Saturday, November 10, 2012

The Inn at Rose Harbor by Debbie Macomber

Debbie Macomber is a prolific author with what seems to be a great following. The Inn at Rose Harbor is the first book of hers that I have read. It was a quick read and one that doesn't require a great deal of thinking on the part of the reader. 

Set in the Pacific Northwest, the novel is the narration of three sets of characters connected by the Inn.  Jo Marie Rose is a a young widow. Her husband has been killed in a helicopter crash in Afghanistan. Trying to find herself, she uses his insurance money to buy a bed & breakfast in Cedar Cove, Washington. The novel takes place over a three day period of time as the Inn is opened for business. Her first guest is a young woman, Abby Kincaid, who has returned to her childhood home for her brother's wedding. She is emotionally distraught and the reader gets the impression that she is in Cedar Cove only because of the obligation that she feels toward her brother. After a tragic accident when she was in high school, Abby left the area and has lived under a cloud of guilt in the ensuing years. 

The Inn's second guest is Josh Weaver who was called back to his boyhood home by the next-door, Michelle, neighbor of his ailing step-father. Josh has been estranged from Richard since his step-brother Dylan's death. Richard wants no part of Josh's presence and refuses his help and efforts at reconciliation.

The chapters alternate between the three characters' stories. Jo Marie's are told in first person, the other two in third person. The pace is slow and the reader often feels a sense of urgency in discovering how the three lives will be transformed as the weekend by the events that ensue. Macomber is in no hurry to divulge that. Abby and Jo Marie are both guided by voices from beyond as they struggle to find peace in their respective lives. Josh's conscience is more temporal and guided by the words and actions of Michelle.

The book is the first in an intended series about Cedar Cove. Secondary characters are introduced to Jo Marie and it is obvious that they will continue to be a part of future novels. In fact, at the conclusion of the book there is a real tease about two future guests of the Inn. The book is about seconds chances in life and explores the ways that men and women handle those opportunities. I can see it being made into a Hallmark Hall of Fame movie. It fits the bill of sweet and happy endings - OK for a read now and then, but much to sweet for a regular diet.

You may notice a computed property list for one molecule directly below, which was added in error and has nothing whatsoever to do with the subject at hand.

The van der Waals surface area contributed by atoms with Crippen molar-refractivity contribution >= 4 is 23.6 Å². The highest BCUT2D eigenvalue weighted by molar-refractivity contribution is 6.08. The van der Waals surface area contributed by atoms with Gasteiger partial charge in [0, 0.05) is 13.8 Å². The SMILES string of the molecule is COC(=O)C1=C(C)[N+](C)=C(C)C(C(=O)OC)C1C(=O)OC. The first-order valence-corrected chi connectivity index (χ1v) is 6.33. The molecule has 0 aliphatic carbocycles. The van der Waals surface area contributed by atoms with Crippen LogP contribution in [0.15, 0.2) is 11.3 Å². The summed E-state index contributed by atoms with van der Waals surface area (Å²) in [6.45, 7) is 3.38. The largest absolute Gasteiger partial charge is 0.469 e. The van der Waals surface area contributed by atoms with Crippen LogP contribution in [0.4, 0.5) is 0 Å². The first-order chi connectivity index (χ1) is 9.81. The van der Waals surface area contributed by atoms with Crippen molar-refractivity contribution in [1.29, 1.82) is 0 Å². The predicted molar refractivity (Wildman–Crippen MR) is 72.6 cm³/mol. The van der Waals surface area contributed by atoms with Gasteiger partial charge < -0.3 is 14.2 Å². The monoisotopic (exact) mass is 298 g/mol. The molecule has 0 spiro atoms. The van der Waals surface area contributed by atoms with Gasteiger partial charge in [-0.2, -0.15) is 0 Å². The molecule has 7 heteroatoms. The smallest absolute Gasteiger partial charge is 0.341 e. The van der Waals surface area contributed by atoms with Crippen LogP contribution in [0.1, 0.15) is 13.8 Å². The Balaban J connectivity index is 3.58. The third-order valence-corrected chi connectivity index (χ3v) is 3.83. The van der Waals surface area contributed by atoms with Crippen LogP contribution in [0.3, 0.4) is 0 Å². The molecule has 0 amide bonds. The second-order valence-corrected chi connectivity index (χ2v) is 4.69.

Johnson's Life of London by Boris Johnson

Whenever I travel, I love to immerse myself in literature of the area to which I am traveling. Knowing that we were going to spend 2 weeks in London at the end of October and beginning of November, I downloaded Boris Johnson's Life of London  to my iPad. Johnson is the mayor of London and quite a character in his own right. His book is a look at the history of London by historic personalities who made a significant contribution to that history. The book was a bit controversial on the other side of the pond because it was viewed as a campaign ploy for reelection. 

Johnson includes those figures whom one would consider seminal to the life of London - Boudica, William the Conqueror, Chaucer, Shakespeare, Samuel Johnson, and Winston Churchill. And then he includes some some lesser-known subjects like Dick Wittington (of cat fame), Robert Hooke, John Wilkes, and Lionel Rothschild. Johnson's style is conversational and one can almost hear him speak through the written word. His selections are enhanced with anecdotes that show historical figures as human and nearly as eccentric as he often is. The book was quite readable and, despite the bias, a very informative one. Interspersed with the biographical part are chapters on London institutions and traditions: the bicycle, The Tube, the Routemaster bus, the King James Bible, the suit and flush toilet. Perhaps the most impassioned chapter is the one on the Midland Grand Hotel and its recent renovation and reopening. I am not sure if at one time it was named the Millennium Hotel, but in fact today it's a star in the Marriott chain. 

It was a bit amusing to see the velocipede on the cover carrying through the theme of Boris' Bikes. The book is a very enjoyable and interesting read. It can be read straight through or in numerous settings - certainly a book for train and airplane journeys.